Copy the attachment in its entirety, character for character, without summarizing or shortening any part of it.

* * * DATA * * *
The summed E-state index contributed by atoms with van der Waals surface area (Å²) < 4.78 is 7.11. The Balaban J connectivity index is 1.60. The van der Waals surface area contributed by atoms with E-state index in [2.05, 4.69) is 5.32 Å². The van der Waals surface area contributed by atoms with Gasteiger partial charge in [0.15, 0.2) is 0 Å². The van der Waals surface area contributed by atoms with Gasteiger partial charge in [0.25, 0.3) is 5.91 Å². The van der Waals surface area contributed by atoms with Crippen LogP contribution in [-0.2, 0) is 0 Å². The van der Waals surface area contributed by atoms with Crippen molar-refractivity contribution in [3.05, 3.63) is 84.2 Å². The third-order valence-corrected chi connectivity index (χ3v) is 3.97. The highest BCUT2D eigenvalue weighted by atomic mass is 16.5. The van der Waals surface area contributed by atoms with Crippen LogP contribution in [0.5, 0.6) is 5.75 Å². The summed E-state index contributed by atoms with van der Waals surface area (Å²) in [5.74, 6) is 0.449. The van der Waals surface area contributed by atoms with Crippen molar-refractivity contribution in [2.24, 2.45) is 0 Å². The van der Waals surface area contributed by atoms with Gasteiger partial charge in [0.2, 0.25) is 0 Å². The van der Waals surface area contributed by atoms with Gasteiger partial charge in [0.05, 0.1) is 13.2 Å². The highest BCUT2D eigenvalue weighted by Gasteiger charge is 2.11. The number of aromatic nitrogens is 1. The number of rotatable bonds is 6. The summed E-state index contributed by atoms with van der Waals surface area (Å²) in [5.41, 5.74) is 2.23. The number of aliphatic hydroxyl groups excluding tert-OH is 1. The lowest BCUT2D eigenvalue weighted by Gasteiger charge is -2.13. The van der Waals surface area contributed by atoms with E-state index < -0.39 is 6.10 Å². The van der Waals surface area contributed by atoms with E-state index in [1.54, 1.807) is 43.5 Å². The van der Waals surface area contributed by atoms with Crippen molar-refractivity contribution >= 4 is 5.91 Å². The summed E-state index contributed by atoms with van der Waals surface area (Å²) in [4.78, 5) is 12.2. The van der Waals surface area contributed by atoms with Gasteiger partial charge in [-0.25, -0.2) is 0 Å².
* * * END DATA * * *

The summed E-state index contributed by atoms with van der Waals surface area (Å²) < 4.78 is 7.11. The Balaban J connectivity index is 1.60. The van der Waals surface area contributed by atoms with E-state index in [2.05, 4.69) is 5.32 Å². The van der Waals surface area contributed by atoms with Gasteiger partial charge in [0.15, 0.2) is 0 Å². The van der Waals surface area contributed by atoms with Gasteiger partial charge in [0.25, 0.3) is 5.91 Å². The van der Waals surface area contributed by atoms with Crippen LogP contribution in [-0.2, 0) is 0 Å². The van der Waals surface area contributed by atoms with Crippen molar-refractivity contribution in [3.05, 3.63) is 84.2 Å². The third-order valence-corrected chi connectivity index (χ3v) is 3.97. The highest BCUT2D eigenvalue weighted by atomic mass is 16.5. The van der Waals surface area contributed by atoms with Crippen LogP contribution in [0.5, 0.6) is 5.75 Å². The summed E-state index contributed by atoms with van der Waals surface area (Å²) in [5.74, 6) is 0.449. The van der Waals surface area contributed by atoms with Crippen molar-refractivity contribution in [2.24, 2.45) is 0 Å². The van der Waals surface area contributed by atoms with Gasteiger partial charge in [0.2, 0.25) is 0 Å². The van der Waals surface area contributed by atoms with Gasteiger partial charge in [0.05, 0.1) is 13.2 Å². The highest BCUT2D eigenvalue weighted by Gasteiger charge is 2.11. The number of aromatic nitrogens is 1. The number of rotatable bonds is 6. The summed E-state index contributed by atoms with van der Waals surface area (Å²) in [5.41, 5.74) is 2.23. The number of aliphatic hydroxyl groups excluding tert-OH is 1. The lowest BCUT2D eigenvalue weighted by Gasteiger charge is -2.13. The van der Waals surface area contributed by atoms with E-state index < -0.39 is 6.10 Å². The van der Waals surface area contributed by atoms with E-state index in [1.54, 1.807) is 43.5 Å². The van der Waals surface area contributed by atoms with Crippen molar-refractivity contribution >= 4 is 5.91 Å². The summed E-state index contributed by atoms with van der Waals surface area (Å²) in [4.78, 5) is 12.2. The van der Waals surface area contributed by atoms with Gasteiger partial charge in [-0.25, -0.2) is 0 Å².